Thousands of migrants seek to help their immediate family members find a better life in the United States. In this sense, American residency by family petition is a vital resource for any migrant seeking to reunite with loved ones.
Today, together with the experts at Urbina Immigration Law, we will analyze what adjustment of status by family petition is all about and the steps to follow to obtain it. Remember that this is a complex process. Do not face it alone. Contact us today and let us begin the process of reuniting you with your loved ones.
Table of Contents
What is American residency by family petition?
American Residency by family petition is a permanent resident status in the United States that is obtained through an application filed by an immediate family member who is a citizen or lawful permanent resident in the country. This category allows certain immediate family members to live and work in the United States legally, provided they meet certain requirements.
Who can apply for American residency by family petition?
Persons who may apply for American Residency by family petition are those who are immediate relatives of a U.S. citizen or lawful permanent resident.
In summary, those who can apply for American Residency by family petition are:
- Spouses of citizens or legal permanent residents.
- Unmarried children under 21 years of age of citizens or legal permanent residents.
- Parents of U.S. citizens (only for citizens, not for legal permanent residents).
- Brothers and sisters of U.S. citizens (for citizens only, not legal permanent residents).
- Other relatives such as in-laws, daughters-in-law, sons-in-law, sisters-in-law, brothers-in-law, and uncles/uncles, as long as the petitioner is under 21 years of age and the petitioner is a U.S. citizen or lawful permanent resident.
Do not face this tough process on your own. At Urbina Immigration Law we can help you determine your eligibility to obtain American residency by family petition. Talk to an attorney today and take the first step to reunite with your loved ones.
What are the requirements for American residency by family petition?
In general terms, the requirements for American Residency by family petition are as follows:
- Be an immediate family member of a citizen or lawful permanent resident of the United States.
- No criminal record.
- Demonstrate financial ability to support himself/herself in the United States.
However, it is important to remember thateligibility may vary depending on family relationship and other factors. Therefore, it is advisable to consult with an immigration attorney to ensure that all requirements are met.
Preference categories for American residency by family petition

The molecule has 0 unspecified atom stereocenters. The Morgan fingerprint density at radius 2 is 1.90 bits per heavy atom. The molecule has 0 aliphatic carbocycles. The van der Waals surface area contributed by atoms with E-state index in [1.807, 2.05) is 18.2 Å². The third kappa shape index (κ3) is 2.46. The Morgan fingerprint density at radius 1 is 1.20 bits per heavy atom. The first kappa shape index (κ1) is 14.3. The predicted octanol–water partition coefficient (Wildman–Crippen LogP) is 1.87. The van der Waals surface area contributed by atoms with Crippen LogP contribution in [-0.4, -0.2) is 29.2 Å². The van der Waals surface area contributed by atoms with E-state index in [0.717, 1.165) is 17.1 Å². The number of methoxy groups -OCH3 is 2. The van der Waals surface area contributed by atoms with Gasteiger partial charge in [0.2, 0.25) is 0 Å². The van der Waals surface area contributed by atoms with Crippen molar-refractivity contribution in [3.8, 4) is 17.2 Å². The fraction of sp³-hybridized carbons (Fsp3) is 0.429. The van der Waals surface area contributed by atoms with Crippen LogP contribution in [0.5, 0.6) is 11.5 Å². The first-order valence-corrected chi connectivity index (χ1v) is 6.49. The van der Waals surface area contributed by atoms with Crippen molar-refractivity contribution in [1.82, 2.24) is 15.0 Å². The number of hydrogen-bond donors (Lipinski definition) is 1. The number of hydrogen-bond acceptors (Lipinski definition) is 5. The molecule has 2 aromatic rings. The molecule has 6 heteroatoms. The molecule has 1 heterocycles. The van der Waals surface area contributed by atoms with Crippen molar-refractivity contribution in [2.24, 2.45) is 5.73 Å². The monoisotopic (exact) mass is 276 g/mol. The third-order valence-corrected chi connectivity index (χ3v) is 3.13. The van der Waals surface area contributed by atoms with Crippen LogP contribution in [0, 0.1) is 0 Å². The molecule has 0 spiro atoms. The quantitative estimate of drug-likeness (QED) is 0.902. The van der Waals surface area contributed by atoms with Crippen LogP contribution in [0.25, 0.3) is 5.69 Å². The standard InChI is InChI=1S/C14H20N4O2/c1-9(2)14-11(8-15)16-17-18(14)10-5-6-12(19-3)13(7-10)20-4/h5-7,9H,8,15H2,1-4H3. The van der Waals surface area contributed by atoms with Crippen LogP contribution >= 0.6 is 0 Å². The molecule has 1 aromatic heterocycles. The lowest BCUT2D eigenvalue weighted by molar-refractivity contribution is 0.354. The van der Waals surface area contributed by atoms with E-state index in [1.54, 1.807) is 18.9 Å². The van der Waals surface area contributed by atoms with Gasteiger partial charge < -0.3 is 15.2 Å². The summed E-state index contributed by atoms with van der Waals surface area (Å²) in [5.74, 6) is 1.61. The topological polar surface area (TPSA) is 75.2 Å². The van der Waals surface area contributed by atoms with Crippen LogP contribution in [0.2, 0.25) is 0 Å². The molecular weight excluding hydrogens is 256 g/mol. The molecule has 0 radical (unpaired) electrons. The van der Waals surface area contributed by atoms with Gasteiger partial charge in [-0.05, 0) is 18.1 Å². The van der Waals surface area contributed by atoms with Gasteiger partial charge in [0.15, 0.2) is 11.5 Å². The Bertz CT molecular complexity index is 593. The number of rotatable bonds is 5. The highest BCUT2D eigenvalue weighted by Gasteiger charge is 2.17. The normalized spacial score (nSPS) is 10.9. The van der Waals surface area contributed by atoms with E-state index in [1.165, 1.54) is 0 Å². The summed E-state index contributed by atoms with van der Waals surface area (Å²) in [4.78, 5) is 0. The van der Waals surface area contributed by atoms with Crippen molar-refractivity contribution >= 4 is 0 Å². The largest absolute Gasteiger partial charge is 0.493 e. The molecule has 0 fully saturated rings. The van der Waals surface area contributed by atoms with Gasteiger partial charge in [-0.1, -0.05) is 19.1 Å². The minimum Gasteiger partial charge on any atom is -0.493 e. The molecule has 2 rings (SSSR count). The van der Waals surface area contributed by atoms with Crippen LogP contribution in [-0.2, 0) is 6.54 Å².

These categories determine the eligibility of family members to apply for permanent residence in the United States. While any of these categories would qualify you to apply for this benefit, please note that processing times vary depending on the category you are in.
In the following table you will find the preference categories for permanent residence by family petition:
|First preference (F1)||Unmarried sons and daughters of U.S. citizens over 21 years of age.|
|Second preference (F2A)||Spouses and unmarried children under 21 years of age of legal permanent residents.|
|Second preference (F2B)||Unmarried sons and daughters over 21 years of age of legal permanent residents.|
|Third preference (F3)||Married sons and daughters of U.S. citizens.|
|Fourth preference (F4)||Brothers and sisters of U.S. citizens if the U.S. citizen is 21 years of age or older.|
What documents do I need to apply for American residency by family petition?
The documents required to apply for American Residency by family petition may vary depending on the particular situation and immigrant category. Here is a general list of documents that are usually required:
- Form I-130 Petition for Alien Relative: This form is the first step and must be duly completed and signed by the petitioner, who is a citizen or lawful permanent resident. The petition establishes the family relationship and the desire for the foreign relative to immigrate.
- Proof of family relationship: Documents must be provided to prove the family relationship between the petitioner and the beneficiary. This may include birth certificates, marriage certificates, adoption records, or other legal documents supporting the relationship.
- Proof of petitioner’s legal status: If the petitioner is a lawful permanent resident, evidence of legal status, such as a copy of his or her Green Card, will be required. If you are a U.S. citizen, a copy of your certificate of citizenship or passport must be provided.
- Form I-485, Application for Adjustment of Status: This form is used if the beneficiary relative is in the United States and wishes to adjust his or her status from nonimmigrant to permanent resident.
- Photos: Recent photos of the beneficiary must be included in accordance with U.S. Citizenship and Immigration Services (USCIS) specifications.